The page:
- Collonges-la-Rouge – Limousin. Interesting medieval village which is built of red sandstone blocks. Developed since the 8th century. Much of the medieval fortification wall is present.
- Mont Saint-Michel – Lower Normandy. Unique monument of urban planning – a fortified monastery with surrounding small town, built on a rocky tidal island. The island has been used as a stronghold since at least the 6th century AD. Monastery was established here in the early 8th century. Monastic buildings constructed in heavy Romanesque style, mainly in the 10th – 11th century AD. Abbey was closed in the late 18th century. Island is topped with the massive, Romanesque Mont-Saint-Michel church (the 11th century with several rebuildings later).
- Moustiers-Sainte-Marie – Provence-Alpes-Côte d’Azur. Very interesting small town, located among giant cliffs. Preserved fortifications of the town from the 15th century. Large Romanesque church. Above the village is hanging a star, connected to two cliffs in both sides of the village.
- Rocamadour – Midi-Pyrénées. Beautiful medieval city in dramatic natural setting, perched on cliffs. Part of buildings are hewn in the cliffs. Pilgrimage site. Especially interesting is Le Sanctuaire – the shrine with several churches one above another.
- Saint-Malo – Brittany. Medieval port city with walls. Saint-Malo developed as a city of well-organized privateers and sea farers making discoveries and settlements in distant areas of the world.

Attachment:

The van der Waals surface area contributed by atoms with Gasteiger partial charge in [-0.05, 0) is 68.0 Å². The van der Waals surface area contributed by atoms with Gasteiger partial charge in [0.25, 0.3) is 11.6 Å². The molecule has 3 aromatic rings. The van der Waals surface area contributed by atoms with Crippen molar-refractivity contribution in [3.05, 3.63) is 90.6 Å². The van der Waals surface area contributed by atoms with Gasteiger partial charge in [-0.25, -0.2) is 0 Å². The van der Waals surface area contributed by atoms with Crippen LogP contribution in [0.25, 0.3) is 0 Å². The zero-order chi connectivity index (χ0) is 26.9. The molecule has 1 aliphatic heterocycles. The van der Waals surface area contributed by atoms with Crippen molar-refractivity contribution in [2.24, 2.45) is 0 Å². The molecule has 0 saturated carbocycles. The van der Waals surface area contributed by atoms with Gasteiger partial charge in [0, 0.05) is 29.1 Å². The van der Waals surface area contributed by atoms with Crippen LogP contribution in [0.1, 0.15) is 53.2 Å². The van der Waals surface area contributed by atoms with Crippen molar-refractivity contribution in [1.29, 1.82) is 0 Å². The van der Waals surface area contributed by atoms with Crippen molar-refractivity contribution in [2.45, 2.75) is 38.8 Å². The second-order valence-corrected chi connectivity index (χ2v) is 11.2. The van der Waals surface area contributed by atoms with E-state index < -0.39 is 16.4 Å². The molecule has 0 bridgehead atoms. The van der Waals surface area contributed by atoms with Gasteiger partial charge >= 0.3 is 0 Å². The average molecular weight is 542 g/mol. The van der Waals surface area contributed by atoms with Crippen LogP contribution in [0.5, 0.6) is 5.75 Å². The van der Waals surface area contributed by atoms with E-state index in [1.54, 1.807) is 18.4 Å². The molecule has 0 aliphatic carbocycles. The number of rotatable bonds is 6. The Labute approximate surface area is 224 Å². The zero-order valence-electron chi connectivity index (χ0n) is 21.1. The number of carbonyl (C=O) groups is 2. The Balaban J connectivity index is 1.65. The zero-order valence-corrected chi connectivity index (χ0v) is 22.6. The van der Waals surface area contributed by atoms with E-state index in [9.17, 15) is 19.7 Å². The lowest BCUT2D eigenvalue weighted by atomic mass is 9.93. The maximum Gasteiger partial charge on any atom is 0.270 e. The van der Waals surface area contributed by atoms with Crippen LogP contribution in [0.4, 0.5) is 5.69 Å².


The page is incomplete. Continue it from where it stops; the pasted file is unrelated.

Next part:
- Château d’Angers – Pays de la Loire. Large, well preserved castle with 17 towers. It encloses 25,000 m² large area. Earlier each of the towers was 40 m high. Originally a fortress was built here by Romans. New fortifications were built mainly in the 9th and 13th centuries.
- Château de Gisors – Upper Normandy. Motte and bailey castle in an excellent state of preservation. Built in the 11th – 12th centuries. Prison of the Grand Master of the Knights Templars Jacques de Molay in 1314. He left here mysterious graffiti.
- Château de Langeais – Centre. Enormous castle. Construction started in the 10th century, extended in the 11th century. Rebuilt in the late 15th century. Located high above Loire. Richly ornamented interiors.
- Château de Pierrefonds – Picardy. Magnificent castle, restored in the 19th century.